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N-methyl-1-deoxynojirimycin (MOR-14), an alpha-glucosidase inhibitor, markedly improves postischemic left ventricular dysfunction.

Authors: Nishida, Y  Minatoguchi, S  Arai, M  Takemura, G  Uno, Y  Hashimoto, K  Wang, N  Chen, XH  Fujiwara, T  Fujiwara, H 
Citation: Nishida Y, etal., Heart Vessels. 2000;15(6):268-73.
Pubmed: (View Article at PubMed) PMID:11766064

We examined whether pharmacological inhibition of glycogenolysis by N-methyl-1-deoxynojirimycin (MOR-14), a new compound which reduces the glycogenolytic rate by inhibiting the alpha-1,6-glucosidase activity of the glycogen-debranching enzyme, can protect the heart against postischemic left ventricular dysfunction. The hearts of male Sprague-Dawley rats were excised, and perfused on a Langendorff apparatus with Krebs-Henseleit solution with a gas mixture of 95% O2 and 5% CO2. The hearts were paced at 320 beats/min except during the ischemia. Left ventricular developed pressure (LVDP, mmHg), +/-dP/dt (mmHg/s), and coronary flow (ml/min) were continuously monitored. All hearts were perfused for a total of 120 min including a 30-min preischemic period followed by a 30-min episode of global ischemia and 60 min reperfusion. with or without 0.5 or 2 mM of MOR-14 during the 30-min preischemic period or the first 30 min of reperfusion. In another series of experiments, the myocardial content of glycogen and lactate was measured during the 30-min episode of ischemia in groups treated with and without 2mM of MOR-14. Preischemic but not postischemic treatment with MOR-14 significantly improved LVDP and +/-dP/dt without altering coronary flow during reperfusion in a dose-dependent manner. MOR-14 significantly preserved the glycogen content and significantly attenuated the lactate accumulation during the 30-min episode of ischemia. Preischemic treatment with MOR-14 is protective against postischemic left ventricular dysfunction through the inhibition of glycogenolysis in the isolated rat heart.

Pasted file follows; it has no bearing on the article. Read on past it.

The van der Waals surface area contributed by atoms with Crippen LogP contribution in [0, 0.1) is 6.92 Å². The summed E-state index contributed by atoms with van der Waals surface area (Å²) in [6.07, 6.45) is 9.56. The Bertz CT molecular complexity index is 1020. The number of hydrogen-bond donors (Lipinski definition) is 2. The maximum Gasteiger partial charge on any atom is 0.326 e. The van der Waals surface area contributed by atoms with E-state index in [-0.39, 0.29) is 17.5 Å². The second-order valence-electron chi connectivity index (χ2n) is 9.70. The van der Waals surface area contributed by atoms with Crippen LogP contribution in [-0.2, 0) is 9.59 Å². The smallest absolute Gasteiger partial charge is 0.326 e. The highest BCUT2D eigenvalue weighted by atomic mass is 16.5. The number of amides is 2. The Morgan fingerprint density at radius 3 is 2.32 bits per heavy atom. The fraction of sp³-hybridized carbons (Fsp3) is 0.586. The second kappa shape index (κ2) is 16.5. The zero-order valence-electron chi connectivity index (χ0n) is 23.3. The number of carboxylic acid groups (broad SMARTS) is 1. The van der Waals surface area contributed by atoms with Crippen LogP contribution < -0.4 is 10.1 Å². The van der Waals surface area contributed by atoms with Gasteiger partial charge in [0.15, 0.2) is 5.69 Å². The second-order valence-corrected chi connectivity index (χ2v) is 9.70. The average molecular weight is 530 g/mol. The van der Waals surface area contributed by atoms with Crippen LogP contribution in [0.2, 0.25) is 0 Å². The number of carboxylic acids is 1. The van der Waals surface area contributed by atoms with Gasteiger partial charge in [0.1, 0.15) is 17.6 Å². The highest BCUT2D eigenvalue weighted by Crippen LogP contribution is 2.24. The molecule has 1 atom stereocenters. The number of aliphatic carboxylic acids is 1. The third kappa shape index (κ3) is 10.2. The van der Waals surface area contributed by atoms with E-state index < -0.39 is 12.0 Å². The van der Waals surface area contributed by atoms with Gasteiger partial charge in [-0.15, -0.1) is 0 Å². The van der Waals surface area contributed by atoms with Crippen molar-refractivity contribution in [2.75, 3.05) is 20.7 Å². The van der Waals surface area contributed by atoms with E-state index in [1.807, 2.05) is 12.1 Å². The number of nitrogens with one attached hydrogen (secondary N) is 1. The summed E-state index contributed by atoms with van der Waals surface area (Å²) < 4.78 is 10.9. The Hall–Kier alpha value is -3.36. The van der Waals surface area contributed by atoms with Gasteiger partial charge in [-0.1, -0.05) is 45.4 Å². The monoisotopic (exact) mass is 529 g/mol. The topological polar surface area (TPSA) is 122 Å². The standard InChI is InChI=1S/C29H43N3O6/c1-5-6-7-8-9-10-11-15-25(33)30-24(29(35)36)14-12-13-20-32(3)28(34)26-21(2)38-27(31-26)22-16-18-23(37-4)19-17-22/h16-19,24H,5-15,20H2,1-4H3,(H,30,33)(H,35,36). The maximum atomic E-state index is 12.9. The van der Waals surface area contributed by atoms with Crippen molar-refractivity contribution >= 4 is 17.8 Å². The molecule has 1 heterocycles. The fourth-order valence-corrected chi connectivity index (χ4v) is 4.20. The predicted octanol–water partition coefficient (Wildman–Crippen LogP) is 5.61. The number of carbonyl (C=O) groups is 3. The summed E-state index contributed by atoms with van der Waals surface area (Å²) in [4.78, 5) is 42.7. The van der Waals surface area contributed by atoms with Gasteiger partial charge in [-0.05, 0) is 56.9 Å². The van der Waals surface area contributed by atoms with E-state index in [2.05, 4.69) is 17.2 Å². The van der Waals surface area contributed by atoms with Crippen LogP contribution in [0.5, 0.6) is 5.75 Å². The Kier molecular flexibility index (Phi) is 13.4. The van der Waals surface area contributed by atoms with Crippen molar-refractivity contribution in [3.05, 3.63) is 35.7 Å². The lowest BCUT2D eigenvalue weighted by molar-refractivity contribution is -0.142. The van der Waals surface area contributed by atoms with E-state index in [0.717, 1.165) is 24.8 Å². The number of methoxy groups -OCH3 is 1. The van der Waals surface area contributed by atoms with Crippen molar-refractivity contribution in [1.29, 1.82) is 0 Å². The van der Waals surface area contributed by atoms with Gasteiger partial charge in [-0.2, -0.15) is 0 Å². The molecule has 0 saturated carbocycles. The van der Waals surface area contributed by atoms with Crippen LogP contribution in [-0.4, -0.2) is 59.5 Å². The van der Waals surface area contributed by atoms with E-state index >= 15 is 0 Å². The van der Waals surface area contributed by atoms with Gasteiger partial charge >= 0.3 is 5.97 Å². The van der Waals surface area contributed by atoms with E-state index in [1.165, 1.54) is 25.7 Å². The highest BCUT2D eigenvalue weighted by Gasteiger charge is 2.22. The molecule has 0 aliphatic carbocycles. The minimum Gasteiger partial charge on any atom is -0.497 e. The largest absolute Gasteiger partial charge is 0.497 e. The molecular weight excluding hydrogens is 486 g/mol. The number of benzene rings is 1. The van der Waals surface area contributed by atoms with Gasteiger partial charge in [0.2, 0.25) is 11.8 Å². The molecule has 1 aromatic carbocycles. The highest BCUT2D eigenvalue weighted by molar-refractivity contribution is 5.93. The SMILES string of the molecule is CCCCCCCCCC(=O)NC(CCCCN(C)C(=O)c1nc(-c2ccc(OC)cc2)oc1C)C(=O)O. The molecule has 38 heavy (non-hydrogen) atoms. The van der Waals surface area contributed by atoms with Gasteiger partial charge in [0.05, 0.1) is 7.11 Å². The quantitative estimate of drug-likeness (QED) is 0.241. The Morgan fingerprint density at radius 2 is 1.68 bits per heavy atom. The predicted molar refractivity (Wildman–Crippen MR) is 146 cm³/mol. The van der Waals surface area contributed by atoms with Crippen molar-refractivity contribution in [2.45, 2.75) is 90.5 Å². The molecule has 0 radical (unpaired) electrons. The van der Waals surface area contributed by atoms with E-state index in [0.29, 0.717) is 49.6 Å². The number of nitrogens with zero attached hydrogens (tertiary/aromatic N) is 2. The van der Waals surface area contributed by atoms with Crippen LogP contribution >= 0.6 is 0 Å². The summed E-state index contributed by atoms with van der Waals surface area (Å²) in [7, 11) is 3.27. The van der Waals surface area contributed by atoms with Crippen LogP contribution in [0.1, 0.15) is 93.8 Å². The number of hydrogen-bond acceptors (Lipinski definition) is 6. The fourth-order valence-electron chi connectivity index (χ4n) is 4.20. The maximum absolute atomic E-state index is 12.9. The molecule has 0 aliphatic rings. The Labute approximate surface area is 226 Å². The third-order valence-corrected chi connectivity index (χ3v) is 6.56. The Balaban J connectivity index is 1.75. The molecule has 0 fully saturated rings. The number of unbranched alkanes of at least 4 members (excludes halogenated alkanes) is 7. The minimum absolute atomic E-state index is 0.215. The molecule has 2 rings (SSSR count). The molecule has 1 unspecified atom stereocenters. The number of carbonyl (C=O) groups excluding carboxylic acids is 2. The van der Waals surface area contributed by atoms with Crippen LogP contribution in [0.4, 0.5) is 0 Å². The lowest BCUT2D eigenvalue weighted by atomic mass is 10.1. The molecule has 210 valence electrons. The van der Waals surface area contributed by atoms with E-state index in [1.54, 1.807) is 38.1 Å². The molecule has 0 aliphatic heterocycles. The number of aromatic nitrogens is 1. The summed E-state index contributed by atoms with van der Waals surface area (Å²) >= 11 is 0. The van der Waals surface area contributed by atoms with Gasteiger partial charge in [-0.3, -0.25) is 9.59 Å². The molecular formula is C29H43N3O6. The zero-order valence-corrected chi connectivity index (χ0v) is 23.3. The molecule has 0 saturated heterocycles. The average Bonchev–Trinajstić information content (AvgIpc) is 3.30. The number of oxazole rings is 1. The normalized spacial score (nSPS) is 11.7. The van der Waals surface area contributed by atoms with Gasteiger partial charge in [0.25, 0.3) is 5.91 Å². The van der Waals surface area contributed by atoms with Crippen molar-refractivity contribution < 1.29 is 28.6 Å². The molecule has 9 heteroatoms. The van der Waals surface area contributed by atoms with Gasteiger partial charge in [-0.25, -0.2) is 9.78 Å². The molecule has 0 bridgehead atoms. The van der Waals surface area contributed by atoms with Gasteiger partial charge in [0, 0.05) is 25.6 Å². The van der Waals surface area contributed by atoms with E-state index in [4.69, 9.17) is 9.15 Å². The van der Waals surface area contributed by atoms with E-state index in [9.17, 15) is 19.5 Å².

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RGD Object Information
RGD ID: 2304191
Created: 2009-03-10
Species: All species
Last Modified: 2009-03-10
Status: ACTIVE



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RGD is funded by grant HL64541 from the National Heart, Lung, and Blood Institute on behalf of the NIH.